* Obesity problem steadily increasing in Southeast Asia
* Personal trainer shows picture of “fat me” to motivate
* Official wants to stop fat before it becomes the norm
By Himani Sarkar
SINGAPORE, June 9 (Reuters) - Singapore’s Sean Chin had a body fat percentage of 24 percent seven years ago. He is now lean with just 9 percent fat and as a personal trainer he works daily with clients at their homes to help them fight the flab.
“Building up confidence levels is the crucial first step towards tackling obesity and I help my clients build theirs by showing them a photograph of a fat me,” he said with a smile.
“My mantra? If I could, you can.”
To complement such efforts and nudge others to take the first step, many Southeast Asian countries are rolling out measures so people can make healthy choices before obesity turns into the full-blown epidemic seen in many Western countries.
Obesity is a priority for the government, said Zee Yoong Kang, chief executive of Singapore’s Health Promotion Board.
“There’s some intuition that once obesity gets above a certain share of a population, it becomes more of a norm and then businesses and infrastructure accommodate the greater appetite, sucking in more people into that lifestyle,” Zee said.
While Southeast Asia still enjoys one of the world’s lowest obesity rates, it is seeing a rapid growth in the condition.
Rising incomes, sedentary lifestyles and fattier, Western fast food are exacerbating the situation for a region that has for decades focused on under- rather than over-nutrition.
The obesity rate in Singapore climbed to about 13-14 percent in 2010 from 8.6 percent in 2004. In Malaysia, one of two adults is either overweight or obese, while the prevalence of obesity in Thailand has almost doubled between 1991 and 2009.
The World Health Organisation has urged governments to do more to prevent obesity, instead of risking the high costs when it sets in.
Malaysia is working on increasing awareness about obesity being a public health threat as part of its national strategic plan for non-communicable disease (NCD). Obesity is a key cause of NCDs like diabetes and cardiovascular diseases.
“A population with a high burden of NCDs ... will affect productivity and ultimately negatively impact our economic development,” said Dr Chong Chee Kheong, director of disease control at the Ministry of Health in Malaysia.
The “Nutrition Month Malaysia” initiative had “Eat right, move more: Fight Obesity” as its theme this year. The country also hosted the International Congress on Obesity in March.
Thailand is looking at various measures to beat the bulge, including a ban on the sale of carbonated soft drinks at state schools, said Krisada Ruangareerat, manager at the health ministry’s Thai Health Promotion Foundation (THPF).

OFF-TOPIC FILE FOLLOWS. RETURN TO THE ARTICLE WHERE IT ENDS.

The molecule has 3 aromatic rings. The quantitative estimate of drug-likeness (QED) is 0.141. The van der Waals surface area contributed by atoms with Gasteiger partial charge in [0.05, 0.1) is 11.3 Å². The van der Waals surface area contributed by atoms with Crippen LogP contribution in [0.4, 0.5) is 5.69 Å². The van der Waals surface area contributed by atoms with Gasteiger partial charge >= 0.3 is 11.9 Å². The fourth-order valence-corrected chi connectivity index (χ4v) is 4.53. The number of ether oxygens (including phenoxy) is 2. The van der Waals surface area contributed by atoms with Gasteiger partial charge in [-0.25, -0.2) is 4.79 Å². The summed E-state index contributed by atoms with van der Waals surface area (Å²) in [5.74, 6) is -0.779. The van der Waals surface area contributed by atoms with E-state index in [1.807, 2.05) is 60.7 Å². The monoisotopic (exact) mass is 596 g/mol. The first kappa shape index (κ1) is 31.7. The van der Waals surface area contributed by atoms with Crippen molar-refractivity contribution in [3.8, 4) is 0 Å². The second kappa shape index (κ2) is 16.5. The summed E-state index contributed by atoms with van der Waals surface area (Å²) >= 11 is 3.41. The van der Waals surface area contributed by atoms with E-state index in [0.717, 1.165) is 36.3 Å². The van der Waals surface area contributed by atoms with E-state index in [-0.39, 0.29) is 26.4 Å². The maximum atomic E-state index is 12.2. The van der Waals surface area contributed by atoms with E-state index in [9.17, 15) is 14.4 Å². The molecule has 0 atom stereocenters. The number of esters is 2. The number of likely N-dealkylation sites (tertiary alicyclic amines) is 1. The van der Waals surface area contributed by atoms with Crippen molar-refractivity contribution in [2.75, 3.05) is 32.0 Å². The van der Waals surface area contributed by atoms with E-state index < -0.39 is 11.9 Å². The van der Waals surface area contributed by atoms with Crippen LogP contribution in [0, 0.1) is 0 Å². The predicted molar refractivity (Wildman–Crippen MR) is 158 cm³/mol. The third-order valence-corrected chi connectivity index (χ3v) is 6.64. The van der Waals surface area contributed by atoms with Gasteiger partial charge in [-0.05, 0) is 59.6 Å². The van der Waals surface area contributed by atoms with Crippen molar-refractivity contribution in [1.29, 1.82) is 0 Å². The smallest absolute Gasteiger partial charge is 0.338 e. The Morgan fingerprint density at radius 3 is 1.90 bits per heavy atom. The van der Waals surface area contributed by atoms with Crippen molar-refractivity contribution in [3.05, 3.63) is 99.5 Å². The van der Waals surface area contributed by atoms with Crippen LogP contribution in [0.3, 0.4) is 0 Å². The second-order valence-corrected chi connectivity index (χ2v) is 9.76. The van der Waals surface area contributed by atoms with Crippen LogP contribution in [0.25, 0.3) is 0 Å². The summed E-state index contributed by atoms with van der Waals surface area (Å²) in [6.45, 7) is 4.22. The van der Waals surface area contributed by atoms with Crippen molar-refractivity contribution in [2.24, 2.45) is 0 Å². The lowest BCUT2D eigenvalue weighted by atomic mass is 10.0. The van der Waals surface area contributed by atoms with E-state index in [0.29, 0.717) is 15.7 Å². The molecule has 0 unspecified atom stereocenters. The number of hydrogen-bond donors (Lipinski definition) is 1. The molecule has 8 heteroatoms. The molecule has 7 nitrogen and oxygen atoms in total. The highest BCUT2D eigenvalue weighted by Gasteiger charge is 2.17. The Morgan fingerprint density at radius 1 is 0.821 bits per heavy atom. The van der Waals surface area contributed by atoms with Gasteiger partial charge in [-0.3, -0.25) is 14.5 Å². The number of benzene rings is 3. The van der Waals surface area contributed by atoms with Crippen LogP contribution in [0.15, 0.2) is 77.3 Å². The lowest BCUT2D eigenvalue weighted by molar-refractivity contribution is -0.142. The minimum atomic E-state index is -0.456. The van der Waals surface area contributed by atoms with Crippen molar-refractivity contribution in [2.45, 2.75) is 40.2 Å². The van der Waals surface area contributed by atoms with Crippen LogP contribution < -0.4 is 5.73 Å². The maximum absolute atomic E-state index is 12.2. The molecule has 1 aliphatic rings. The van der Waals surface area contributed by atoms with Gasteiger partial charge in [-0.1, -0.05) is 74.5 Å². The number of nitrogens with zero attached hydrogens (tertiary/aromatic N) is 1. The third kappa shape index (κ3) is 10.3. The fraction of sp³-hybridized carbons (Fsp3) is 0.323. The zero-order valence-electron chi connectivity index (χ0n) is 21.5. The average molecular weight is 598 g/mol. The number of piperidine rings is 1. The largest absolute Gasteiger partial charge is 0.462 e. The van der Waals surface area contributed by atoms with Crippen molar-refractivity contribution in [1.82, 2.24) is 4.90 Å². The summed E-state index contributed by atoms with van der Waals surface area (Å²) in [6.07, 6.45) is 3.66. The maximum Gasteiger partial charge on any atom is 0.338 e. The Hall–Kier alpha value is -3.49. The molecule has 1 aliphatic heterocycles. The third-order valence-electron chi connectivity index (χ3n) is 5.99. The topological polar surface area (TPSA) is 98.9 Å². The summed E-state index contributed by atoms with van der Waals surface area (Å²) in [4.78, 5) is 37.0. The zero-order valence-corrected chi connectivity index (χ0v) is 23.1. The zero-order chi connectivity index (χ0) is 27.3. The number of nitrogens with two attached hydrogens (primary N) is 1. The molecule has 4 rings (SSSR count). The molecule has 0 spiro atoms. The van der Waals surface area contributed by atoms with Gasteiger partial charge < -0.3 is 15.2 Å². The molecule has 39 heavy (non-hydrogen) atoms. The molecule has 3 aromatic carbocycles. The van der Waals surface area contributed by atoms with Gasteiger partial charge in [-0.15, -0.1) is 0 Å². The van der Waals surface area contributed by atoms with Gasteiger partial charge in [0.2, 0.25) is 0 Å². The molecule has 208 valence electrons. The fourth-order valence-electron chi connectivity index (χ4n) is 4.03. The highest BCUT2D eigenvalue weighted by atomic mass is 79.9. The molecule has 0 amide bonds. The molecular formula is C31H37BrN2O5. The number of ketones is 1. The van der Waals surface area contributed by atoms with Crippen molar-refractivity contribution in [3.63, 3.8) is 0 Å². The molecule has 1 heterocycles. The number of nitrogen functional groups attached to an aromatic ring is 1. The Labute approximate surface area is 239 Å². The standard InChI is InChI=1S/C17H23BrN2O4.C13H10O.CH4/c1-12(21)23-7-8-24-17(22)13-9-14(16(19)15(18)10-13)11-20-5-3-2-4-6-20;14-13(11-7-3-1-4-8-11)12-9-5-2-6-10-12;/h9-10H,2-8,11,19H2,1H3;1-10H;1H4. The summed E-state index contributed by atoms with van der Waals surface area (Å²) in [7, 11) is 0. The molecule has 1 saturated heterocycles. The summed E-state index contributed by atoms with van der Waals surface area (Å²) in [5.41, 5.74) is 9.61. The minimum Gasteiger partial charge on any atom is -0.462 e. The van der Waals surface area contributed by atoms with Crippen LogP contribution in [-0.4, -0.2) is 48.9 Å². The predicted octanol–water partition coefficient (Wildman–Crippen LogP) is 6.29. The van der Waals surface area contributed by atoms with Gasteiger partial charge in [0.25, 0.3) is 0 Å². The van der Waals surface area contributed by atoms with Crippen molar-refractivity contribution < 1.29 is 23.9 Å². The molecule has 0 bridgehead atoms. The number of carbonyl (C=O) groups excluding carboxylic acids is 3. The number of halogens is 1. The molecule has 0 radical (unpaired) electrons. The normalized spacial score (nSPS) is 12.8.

“The latest number in 2012 showed about 17 million Thais suffered from obesity ... the number continues to rise by four million people a year,” Krisada told Reuters.
The THPF is also thinking of proposing a tax on sweet foods or those with high calories. “Thais consume 23.4 teaspoons of sugar per person per day, which is very high compared with an appropriate level of six teaspoons a day,” Krisada added.
“I think every government is at various stages of realisation that prevention is better than cure,” said Simon Flint, the Asia CEO of gym chain operator Fitness First, which is fast expanding in the region.
In Singapore, many childcare centres are serving less-fattening brown instead of white rice and public housing blocks have signs urging people to skip the lift and take the stairs.
The government has rolled out an incentive-based weight management programme for its residents to collectively shed one million kgs (2.2 million lb) in the next three years.
The city-state, home to 5.4 million people, is also working with several organisations to promote healthy living, including Fitness First and with fast-food chain McDonald‘s.
“It’s safer as a health authority to tell the kids no McDonald‘s, but it’s more real and will potentially have a better impact if I work with McDonald’s to improve their product mix,” the health board’s Zee said in an interview.
McDonald’s has come forward to commit to provide more wholesome options in its menu, he added.
Singapore, which is hoping to at least stabilise the rising obesity rate by 2020, recently launched a healthy living master plan and a food strategy that will see some 700 food outlets island-wide serving 500-calorie meals. It plans to roll out another initiative for physical activity later this year.
“Nutrition has to go hand-in-hand with exercise. Drastic changes will backfire,” said Chin, the trainer. “Appreciate healthy food and your body will thank you in its own way.” (Additional reporting by Rachel Armstrong in SINGAPORE, Manunphattr Dhanananphorn in BANGKOK and Trinna Leong in KUALA LUMPUR; Editing by Michael Roddy and Neil Fullick)